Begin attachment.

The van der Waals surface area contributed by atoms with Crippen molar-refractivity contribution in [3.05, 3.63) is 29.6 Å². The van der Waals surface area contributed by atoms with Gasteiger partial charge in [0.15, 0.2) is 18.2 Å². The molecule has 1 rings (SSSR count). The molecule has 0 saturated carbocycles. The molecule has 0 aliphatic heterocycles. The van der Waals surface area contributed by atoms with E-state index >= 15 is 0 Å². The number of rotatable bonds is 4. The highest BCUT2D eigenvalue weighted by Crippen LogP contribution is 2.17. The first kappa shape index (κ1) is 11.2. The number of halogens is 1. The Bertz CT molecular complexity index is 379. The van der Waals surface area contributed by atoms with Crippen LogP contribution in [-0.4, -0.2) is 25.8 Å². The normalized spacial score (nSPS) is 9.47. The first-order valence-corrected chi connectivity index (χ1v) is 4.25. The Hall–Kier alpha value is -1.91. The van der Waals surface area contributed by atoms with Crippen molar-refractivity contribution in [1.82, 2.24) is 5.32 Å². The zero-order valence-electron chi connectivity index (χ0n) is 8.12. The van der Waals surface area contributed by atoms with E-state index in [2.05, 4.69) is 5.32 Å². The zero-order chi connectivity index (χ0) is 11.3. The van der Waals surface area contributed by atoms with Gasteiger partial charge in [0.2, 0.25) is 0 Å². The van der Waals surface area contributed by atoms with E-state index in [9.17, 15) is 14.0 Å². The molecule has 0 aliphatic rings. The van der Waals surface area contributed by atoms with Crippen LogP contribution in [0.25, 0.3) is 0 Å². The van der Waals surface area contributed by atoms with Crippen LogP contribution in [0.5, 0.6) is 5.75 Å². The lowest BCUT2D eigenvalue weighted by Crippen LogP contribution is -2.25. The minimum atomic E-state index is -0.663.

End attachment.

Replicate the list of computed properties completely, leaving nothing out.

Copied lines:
The van der Waals surface area contributed by atoms with Crippen molar-refractivity contribution in [3.05, 3.63) is 29.6 Å². The van der Waals surface area contributed by atoms with Gasteiger partial charge in [0.15, 0.2) is 18.2 Å². The molecule has 1 rings (SSSR count). The molecule has 0 saturated carbocycles. The molecule has 0 aliphatic heterocycles. The van der Waals surface area contributed by atoms with E-state index >= 15 is 0 Å². The number of rotatable bonds is 4. The highest BCUT2D eigenvalue weighted by Crippen LogP contribution is 2.17. The first kappa shape index (κ1) is 11.2. The number of halogens is 1. The Bertz CT molecular complexity index is 379. The van der Waals surface area contributed by atoms with Crippen LogP contribution in [-0.4, -0.2) is 25.8 Å². The normalized spacial score (nSPS) is 9.47. The first-order valence-corrected chi connectivity index (χ1v) is 4.25. The Hall–Kier alpha value is -1.91. The van der Waals surface area contributed by atoms with Crippen molar-refractivity contribution in [1.82, 2.24) is 5.32 Å². The zero-order valence-electron chi connectivity index (χ0n) is 8.12. The van der Waals surface area contributed by atoms with E-state index in [2.05, 4.69) is 5.32 Å². The zero-order chi connectivity index (χ0) is 11.3. The van der Waals surface area contributed by atoms with Gasteiger partial charge in [0.2, 0.25) is 0 Å². The van der Waals surface area contributed by atoms with E-state index in [9.17, 15) is 14.0 Å². The molecule has 0 aliphatic rings. The van der Waals surface area contributed by atoms with Crippen LogP contribution in [0.25, 0.3) is 0 Å². The van der Waals surface area contributed by atoms with Crippen LogP contribution in [0.5, 0.6) is 5.75 Å². The lowest BCUT2D eigenvalue weighted by Crippen LogP contribution is -2.25. The minimum atomic E-state index is -0.663.